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Hills of Gold Wind Farm

Planning and Approvals

Planning & Approvals

New South Wales has a robust and thorough planning assessment process that requires extensive environmental assessment, design and community consultation to finalise an application that is acceptable for approval. This process has been designed for the protection of the local community and ecological environment.

The Hills of Gold Wind Farm is a state significant development and will be assessed under the Environmental Planning and Assessment Act of 1979 and most recent updates from 2017.

The current planning process requires the completion of each stage in the timeline below. There will be ongoing opportunities for the community to provide input directly to us or through the planning process once all information about the project is in final form. 

October 15, 2018

Lodge Preliminary Environmental Assessment 

November 2, 2018

SEARs issued 

November 20, 2020

Lodgement of DA and EIS 

Dec 2020 - Jan 2021

Public exhibition and collection of submissions 

August 2021

Update on Response to Submissions 

January 10, 2022

Response to Submissions lodged to DPE 

Q4 2023

DPE recommendation 

Q4 2023

IPC determination (anticipated) 

Please note that this timeline has been updated based upon consultation with DPE.

Planning & Approvals

Due to the number of submissions received during the public exhibition period, the project’s approval will be determined by the Independent Planning Commission (IPC). The IPC will be the consent authority, providing a determination on the project.  

The IPC is an independent government organisation with a set process for assessing projects to reach a determination. The IPC will hold stakeholder meetings with community groups, government bodies and special interest groups, as well as conduct a site visit of the project area.  

  • Stage 1 - Commencement: A panel of commissioners to consider the project application and decide on an approval or refusal.   
  • Stage 2 - Public Submissions: "Have your Say” is an online process for making community submissions. Submissions will also be accepted via post.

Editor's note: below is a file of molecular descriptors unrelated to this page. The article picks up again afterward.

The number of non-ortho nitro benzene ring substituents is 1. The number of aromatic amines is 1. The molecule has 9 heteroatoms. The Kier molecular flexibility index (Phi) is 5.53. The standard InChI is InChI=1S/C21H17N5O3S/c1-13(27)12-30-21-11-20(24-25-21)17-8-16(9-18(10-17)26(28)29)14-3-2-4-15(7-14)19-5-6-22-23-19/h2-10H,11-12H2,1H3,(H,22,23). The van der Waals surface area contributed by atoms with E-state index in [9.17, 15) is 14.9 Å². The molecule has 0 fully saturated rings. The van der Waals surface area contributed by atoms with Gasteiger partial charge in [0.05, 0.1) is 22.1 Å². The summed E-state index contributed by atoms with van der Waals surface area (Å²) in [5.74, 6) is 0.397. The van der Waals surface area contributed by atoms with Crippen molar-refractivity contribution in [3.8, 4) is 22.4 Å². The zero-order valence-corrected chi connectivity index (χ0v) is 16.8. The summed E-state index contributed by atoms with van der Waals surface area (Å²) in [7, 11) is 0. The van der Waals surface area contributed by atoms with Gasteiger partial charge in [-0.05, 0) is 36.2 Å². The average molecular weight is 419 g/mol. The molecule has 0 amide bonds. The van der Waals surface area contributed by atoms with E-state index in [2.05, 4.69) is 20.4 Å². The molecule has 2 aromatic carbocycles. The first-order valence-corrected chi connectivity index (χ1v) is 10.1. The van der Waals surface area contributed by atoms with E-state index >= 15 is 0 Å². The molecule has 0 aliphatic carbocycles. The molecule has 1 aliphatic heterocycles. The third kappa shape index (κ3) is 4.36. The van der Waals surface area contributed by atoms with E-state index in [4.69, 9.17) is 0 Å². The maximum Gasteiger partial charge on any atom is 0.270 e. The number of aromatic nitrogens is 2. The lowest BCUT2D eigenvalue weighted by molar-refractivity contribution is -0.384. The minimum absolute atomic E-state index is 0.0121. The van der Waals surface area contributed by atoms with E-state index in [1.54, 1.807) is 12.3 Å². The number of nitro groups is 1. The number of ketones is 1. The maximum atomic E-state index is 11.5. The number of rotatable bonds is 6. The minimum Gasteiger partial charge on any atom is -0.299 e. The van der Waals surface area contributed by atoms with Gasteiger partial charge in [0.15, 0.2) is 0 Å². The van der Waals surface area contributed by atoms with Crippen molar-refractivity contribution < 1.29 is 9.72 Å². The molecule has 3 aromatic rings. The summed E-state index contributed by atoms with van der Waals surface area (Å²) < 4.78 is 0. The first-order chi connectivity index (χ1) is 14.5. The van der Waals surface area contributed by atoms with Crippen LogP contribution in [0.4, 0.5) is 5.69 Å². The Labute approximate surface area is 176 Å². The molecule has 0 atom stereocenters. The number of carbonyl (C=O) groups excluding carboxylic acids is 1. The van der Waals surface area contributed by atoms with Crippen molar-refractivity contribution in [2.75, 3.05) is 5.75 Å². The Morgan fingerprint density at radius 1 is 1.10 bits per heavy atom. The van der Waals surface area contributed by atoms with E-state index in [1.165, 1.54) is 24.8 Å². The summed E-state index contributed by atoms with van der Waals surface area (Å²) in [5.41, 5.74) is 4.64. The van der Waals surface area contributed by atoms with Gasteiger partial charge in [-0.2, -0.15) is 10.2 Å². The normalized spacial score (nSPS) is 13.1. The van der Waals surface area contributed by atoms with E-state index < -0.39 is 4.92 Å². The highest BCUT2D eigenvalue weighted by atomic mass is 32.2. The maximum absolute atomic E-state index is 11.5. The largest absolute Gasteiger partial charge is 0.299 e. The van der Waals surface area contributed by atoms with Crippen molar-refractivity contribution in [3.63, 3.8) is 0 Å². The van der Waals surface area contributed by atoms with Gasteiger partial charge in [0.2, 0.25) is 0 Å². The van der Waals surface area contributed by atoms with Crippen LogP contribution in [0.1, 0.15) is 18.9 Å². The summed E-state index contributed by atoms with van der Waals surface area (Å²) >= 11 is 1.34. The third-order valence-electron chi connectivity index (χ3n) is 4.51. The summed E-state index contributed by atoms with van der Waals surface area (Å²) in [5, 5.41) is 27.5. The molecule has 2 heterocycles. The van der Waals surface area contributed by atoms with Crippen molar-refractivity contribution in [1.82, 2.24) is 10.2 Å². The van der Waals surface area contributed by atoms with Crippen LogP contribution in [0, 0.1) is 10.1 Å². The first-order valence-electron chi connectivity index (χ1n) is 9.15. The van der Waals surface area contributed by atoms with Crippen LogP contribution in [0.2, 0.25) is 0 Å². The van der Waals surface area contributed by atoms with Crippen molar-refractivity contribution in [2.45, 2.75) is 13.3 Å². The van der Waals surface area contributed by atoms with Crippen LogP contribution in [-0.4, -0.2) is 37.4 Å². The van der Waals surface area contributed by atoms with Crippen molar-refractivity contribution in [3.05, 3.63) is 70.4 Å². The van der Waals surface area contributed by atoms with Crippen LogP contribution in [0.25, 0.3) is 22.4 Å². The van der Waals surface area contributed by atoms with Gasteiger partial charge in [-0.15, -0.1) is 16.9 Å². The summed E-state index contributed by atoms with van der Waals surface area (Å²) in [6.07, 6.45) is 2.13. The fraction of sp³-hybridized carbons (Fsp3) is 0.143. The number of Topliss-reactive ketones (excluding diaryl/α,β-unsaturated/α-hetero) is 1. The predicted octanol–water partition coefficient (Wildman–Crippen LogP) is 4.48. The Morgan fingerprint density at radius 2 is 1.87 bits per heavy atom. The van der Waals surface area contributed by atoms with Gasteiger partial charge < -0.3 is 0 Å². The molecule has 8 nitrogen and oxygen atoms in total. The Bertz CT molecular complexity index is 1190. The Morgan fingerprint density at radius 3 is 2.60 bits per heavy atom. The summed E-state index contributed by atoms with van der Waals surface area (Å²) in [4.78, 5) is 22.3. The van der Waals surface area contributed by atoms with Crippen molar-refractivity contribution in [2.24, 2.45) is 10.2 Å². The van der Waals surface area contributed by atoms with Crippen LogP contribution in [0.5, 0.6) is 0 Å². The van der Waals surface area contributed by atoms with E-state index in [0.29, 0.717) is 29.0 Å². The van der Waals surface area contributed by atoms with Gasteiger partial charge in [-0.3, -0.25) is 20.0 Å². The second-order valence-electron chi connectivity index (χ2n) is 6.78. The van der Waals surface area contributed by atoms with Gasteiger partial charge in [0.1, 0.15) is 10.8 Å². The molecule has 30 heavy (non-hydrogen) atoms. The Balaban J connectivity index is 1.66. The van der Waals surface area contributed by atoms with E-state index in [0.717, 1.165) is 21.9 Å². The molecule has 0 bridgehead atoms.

• Stage 3 - Stakeholder Consultation: The IPC may meet with stakeholders such as local councils, community, and agencies.
  • Stage 4 - Site Inspection: Physical and/or virtual site inspection and/or locality tour.
  • Stage 5 - Public Meeting: An opportunity for community members and stakeholders to present to the IPC panel with their views on the project.
  • Stage 6 - Determination: IPC determines the project application and will issue development consent or notice of refusal    

Ongoing processes include a merit-based appeal, which is a court process and there is also the opportunity for judicial reviews.    

There will be opportunities during the IPC process to make submissions expressing your view on the project and if a public meeting is held, there will be opportunities to nominate to speak at the meeting.

The IPC process can take anywhere between five to 12 weeks with a final decision expected at the end of the assessment.    

Members of the community will be able to follow the process on the IPC website once the project has been uploaded through the ‘notify me’ section on each project page.

If the IPC is planning to hold a public meeting, they will notify the community of the intended time and location to ensure interested members of the community can come along. 

Project updates

To keep up to date on the project, you can sign up to our Community Newsletter, or visit the News and Updates section of the website. Further information about the project is also available at Department of Planning and Environment | NSW Planning Portal – Hills of Gold Wind Farm.

Key Environmental and Social Assessment Areas

Wind farms are a safe and clean form of electricity generation and minimise disturbances to the community when planned correctly. If you have any particular concerns please check our FAQ and Useful Links section of the website or contact us.  

The following provides a short summary of the key areas that are assessed in the Environmental Impact Assessment.  

How does a wind turbine work?

Learn more by reading our article - ‘How does a wind turbine work':

More resources 

Landscape and Visual Amenity